READ about Piers Morgan's long career in journalism here.
In advance of the final airing of "The Tonight Show with Jay Leno", on Thursday evening Piers Morgan welcomed a trio of industry insiders, asking the fellow comics to share their memories of the -year-old television icon.
"I am going to miss him. It was like having a funny uncle who'd come over and make funny noises and find a quarter behind your ear," described actor and comedian Fred Willard. "Then when your parents were out of the room he'd say 'hey you want to hear a joke.' Oh, Uncle Jay, couldn't wait for him to come in."
To Jon Lovitz, meanwhile, Leno was always gracious and inviting, no matter the audience or environment:
"I met him when I was in college. He performed at my college and I got to interview him when I was 19, and I've known him since," revealed the "Saturday Night Live" alum and man behind "The Jon Lovitz Comedy Club" in California. "He's been the same. He was like the comic's comic. He would help everybody. Everybody looked up to him. He was like the top dog."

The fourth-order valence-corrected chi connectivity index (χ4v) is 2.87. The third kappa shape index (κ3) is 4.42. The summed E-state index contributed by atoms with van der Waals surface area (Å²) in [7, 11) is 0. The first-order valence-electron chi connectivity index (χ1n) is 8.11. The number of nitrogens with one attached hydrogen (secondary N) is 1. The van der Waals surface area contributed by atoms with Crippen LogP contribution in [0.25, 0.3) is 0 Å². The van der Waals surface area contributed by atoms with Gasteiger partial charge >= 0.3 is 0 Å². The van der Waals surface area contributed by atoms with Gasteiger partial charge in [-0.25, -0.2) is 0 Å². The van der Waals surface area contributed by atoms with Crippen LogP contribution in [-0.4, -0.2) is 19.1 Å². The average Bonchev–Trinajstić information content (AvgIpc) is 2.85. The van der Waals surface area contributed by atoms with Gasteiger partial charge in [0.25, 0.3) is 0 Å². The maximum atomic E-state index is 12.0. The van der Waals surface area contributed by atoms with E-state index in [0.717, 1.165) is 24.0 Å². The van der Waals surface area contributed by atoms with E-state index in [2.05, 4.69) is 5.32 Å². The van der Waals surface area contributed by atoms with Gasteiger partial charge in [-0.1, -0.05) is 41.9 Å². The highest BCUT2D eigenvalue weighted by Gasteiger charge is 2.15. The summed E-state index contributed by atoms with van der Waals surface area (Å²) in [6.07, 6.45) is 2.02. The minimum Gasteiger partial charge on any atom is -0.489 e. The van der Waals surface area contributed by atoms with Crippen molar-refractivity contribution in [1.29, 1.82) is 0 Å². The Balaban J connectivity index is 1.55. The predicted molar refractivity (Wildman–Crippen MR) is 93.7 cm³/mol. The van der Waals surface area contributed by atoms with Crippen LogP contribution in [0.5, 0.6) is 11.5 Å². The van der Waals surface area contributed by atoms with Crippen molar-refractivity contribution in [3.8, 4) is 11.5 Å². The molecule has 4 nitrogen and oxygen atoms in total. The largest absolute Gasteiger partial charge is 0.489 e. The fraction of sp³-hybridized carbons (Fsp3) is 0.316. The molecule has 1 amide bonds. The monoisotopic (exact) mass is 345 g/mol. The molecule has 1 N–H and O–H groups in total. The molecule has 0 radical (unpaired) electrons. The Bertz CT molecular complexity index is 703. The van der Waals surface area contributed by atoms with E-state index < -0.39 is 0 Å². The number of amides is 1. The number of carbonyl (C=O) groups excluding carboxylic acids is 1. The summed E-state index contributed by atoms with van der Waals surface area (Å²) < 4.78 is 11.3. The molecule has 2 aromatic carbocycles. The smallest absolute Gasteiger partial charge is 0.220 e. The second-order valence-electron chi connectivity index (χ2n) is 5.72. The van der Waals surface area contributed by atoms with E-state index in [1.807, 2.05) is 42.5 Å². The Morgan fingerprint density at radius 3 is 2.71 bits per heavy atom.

A decorated comedy writer, and onetime host himself, Spike Feresten applauded Leno's longevity, and resilience:
"You like him or you don't like him. He's one of the best I've ever seen of keeping a show on the air. He does it in very smart, political ways almost," said the man responsible for much of the witty comedy that paced NBC's iconic "Seinfeld" program. "Say what you want about him, there have been some unpopular moments and controversial moments with Conan O'Brien and even with Johnny [Carson], he's done just an amazing job."
Watch the clip for more of Morgan's interview with the three comedy enthusiasts, and for the next edition of "Piers Morgan Live," watch CNN every night at 9.
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